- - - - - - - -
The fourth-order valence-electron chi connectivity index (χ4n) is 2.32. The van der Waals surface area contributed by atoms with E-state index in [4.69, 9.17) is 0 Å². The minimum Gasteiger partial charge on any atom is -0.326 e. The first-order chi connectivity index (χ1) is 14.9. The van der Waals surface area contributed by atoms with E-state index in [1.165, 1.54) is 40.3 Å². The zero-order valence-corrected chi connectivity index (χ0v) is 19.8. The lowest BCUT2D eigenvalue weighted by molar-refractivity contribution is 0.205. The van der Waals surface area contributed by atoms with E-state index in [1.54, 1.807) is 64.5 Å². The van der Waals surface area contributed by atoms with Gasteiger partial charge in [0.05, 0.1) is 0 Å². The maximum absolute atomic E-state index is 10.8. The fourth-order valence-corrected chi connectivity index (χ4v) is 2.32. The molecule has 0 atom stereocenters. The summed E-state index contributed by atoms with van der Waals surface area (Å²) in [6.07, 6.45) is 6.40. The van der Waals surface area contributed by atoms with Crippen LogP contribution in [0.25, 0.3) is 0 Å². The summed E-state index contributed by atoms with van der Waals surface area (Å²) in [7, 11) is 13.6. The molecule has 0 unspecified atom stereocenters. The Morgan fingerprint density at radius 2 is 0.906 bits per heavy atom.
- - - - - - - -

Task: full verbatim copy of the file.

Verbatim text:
The fourth-order valence-electron chi connectivity index (χ4n) is 2.32. The van der Waals surface area contributed by atoms with E-state index in [4.69, 9.17) is 0 Å². The minimum Gasteiger partial charge on any atom is -0.326 e. The first-order chi connectivity index (χ1) is 14.9. The van der Waals surface area contributed by atoms with E-state index in [1.165, 1.54) is 40.3 Å². The zero-order valence-corrected chi connectivity index (χ0v) is 19.8. The lowest BCUT2D eigenvalue weighted by molar-refractivity contribution is 0.205. The van der Waals surface area contributed by atoms with E-state index in [1.54, 1.807) is 64.5 Å². The van der Waals surface area contributed by atoms with Gasteiger partial charge in [0.05, 0.1) is 0 Å². The maximum absolute atomic E-state index is 10.8. The fourth-order valence-corrected chi connectivity index (χ4v) is 2.32. The molecule has 0 atom stereocenters. The summed E-state index contributed by atoms with van der Waals surface area (Å²) in [6.07, 6.45) is 6.40. The van der Waals surface area contributed by atoms with Crippen LogP contribution in [0.25, 0.3) is 0 Å². The summed E-state index contributed by atoms with van der Waals surface area (Å²) in [7, 11) is 13.6. The molecule has 0 unspecified atom stereocenters. The Morgan fingerprint density at radius 2 is 0.906 bits per heavy atom.